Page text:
Not surprisingly, the page one lead of today’s edition of The Australian blared “Hard cuts needed to save the budget”. The piece warned of the need for “painful cuts to growth in public health and education spending” in order “to avoid a European-style debt quagmire”, based on a new report from the Grattan Institute.

The report was released on Sunday but provided to journalists under embargo last week, to maximise its exposure. It asserts that the combined deficit of Australian governments will rise “to an alarming 4% of GDP by 2023”. Assuming that GDP grows by around 2.5% a year (roughly trend) for the next decade, the current $1.5 trillion current estimate of our GDP will grow to around $1.9 trillion. If the 4% estimate is based on that, the combined deficit will be equal to roughly $70 billion. If it is based on current figures it will be around $60 billion.

Financing those deficits will boost debt, which is currently around 10% of GDP (or roughly $150 billion) in net terms. A decade of deficits would see several hundred billion dollars of debt issued — say to around $700 billion, without any corrective moves by government. That’s high (just under 50% of GDP), but a long way from the “European-style debt quagmire”.

To become such a quagmire, the ratio would have to soar sharply to around 80% (currently Germany’s level — and The Australian and no doubt the Grattan Institute would argue it is a well-run economy) or more. Australia would have to issue more than a trillion dollars of debt in the next decade to become a member of the quagmire club. Germany, by the way, still has a AAA stable credit rating at that debt-to-GDP level. It’s forecast to fall to 77.5% next year, if the eurozone doesn’t tank. Germany’s deficit to GDP level much lower than Australia’s — it was around 1% in 2011. But deficit to GDP ratio isn’t a key measure, it’s the level of debt as a percentage of GDP.

This is not to say unchecked increases in debt are a good thing. They are not, spending needs to be contained and the budget’s revenue base needs rebalancing and widening, if possible. Rather than new spending, we should try curtailing it and reshaping current spending patterns to produce immediate savings, rather than simply spending those savings.

But just cutting spending to the exclusion of everything else (including tax rises and broadening) smacks of the lightweight partisanship and Tea Partyish, Laffer curve nonsense that passes for economic policy-making from the conservative wings of the American commentariat.

But the tenor of the coverage this morning of the Grattan paper takes you back to the early days of the Howard government after its election in 1996, or Paul Keating’s banana republic comments a decade earlier.

The panic merchants obviously haven’t taken on board the debunking last week of the Carmen Reinhart-Kenneth Rogoff paper that asserted economic growth could disappear once a country’s debt-to-GDP ratio moved past 90%. Two academics and a 28-year-old graduate student at an American university blew a great hole in the Reinhart-Rogoff paper. Its implied “cut spending to achieve growth” approach and the use made of it by people, especially in Europe (to justify the austerity regimes forced on countries such as Ireland, Portugal and Greece) is now under attack.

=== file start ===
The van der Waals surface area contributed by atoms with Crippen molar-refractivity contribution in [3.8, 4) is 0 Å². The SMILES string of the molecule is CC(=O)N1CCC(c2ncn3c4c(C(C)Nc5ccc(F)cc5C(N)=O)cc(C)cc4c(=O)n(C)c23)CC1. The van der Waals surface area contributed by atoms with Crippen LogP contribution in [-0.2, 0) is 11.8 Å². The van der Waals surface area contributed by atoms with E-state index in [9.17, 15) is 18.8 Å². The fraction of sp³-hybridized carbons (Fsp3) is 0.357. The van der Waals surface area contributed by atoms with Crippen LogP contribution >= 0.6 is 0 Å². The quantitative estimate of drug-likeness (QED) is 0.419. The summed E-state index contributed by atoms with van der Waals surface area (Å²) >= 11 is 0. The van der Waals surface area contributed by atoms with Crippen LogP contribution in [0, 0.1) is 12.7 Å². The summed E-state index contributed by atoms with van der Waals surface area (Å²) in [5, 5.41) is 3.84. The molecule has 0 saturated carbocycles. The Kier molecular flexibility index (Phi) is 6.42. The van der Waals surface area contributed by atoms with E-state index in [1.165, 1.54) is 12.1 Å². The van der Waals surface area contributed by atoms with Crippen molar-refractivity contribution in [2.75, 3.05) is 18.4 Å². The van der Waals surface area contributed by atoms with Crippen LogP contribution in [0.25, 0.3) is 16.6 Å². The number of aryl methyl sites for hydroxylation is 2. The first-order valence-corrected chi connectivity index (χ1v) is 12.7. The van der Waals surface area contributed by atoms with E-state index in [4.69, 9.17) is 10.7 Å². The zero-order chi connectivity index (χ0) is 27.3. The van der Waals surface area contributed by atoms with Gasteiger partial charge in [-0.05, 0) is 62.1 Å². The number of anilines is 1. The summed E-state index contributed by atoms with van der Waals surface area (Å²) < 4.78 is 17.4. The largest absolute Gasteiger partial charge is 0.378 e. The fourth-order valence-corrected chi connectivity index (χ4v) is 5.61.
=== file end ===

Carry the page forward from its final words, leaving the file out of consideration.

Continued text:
For example, Adam Posen, a former member of the Bank of England’s key monetary policy committee wrote at the weekend:

“The claim that there was a clear tipping point for the ratio of government debt to GDP past which an economy’s walls caved in never made any sense. If such a critical level were to hold, there would have to be some equally abrupt causal mechanism by which the dire predictions for growth would have to come to pass — perhaps interest rate rises, a currency crisis or an increase in hoarding and saving resulting from feared future tax rises? Such an event would be clearly visible in the data among those countries that went past the debt event horizon of 90%. But it is not there.”

And Financial Times associate editor Wolfgang Munchau was today tougher, writing:

“Many policy makers have interpreted this rule as a call to reduce debt to below that level for the sake of growth. Profs Reinhart and Rogoff have thus become the intellectual godmother and godfather of austerity… Especially in Europe, pro-austerity policy-makers have tried policies based on their research with catastrophic economic and human consequences. The Harvard economists’ tragedy is not the misuse of a Microsoft Excel spreadsheet but the misuse of Microsoft PowerPoint. They hyped their results. In doing so, they followed the golden rule of tabloid journalism: simplify then exaggerate.”

And we saw some of that with the Grattan paper (which played to the obsessions of the conservative commentariat). It’s a pity the paper wasn’t more complete with some suggested tax changes and other ideas to stabilise the budget and its revenue base.

Would Grattan follow-up papers be greeted with the same unquestioning page one treatment if they suggested a higher and broader GST and getting rid of or reducing dividend imputation? More likely, the national dailies and others would fall upon the Institute and give it a right mauling (in a familiar Tea Party way), which would be a bit 2010 when Reinhart-Rogoff was all the rage.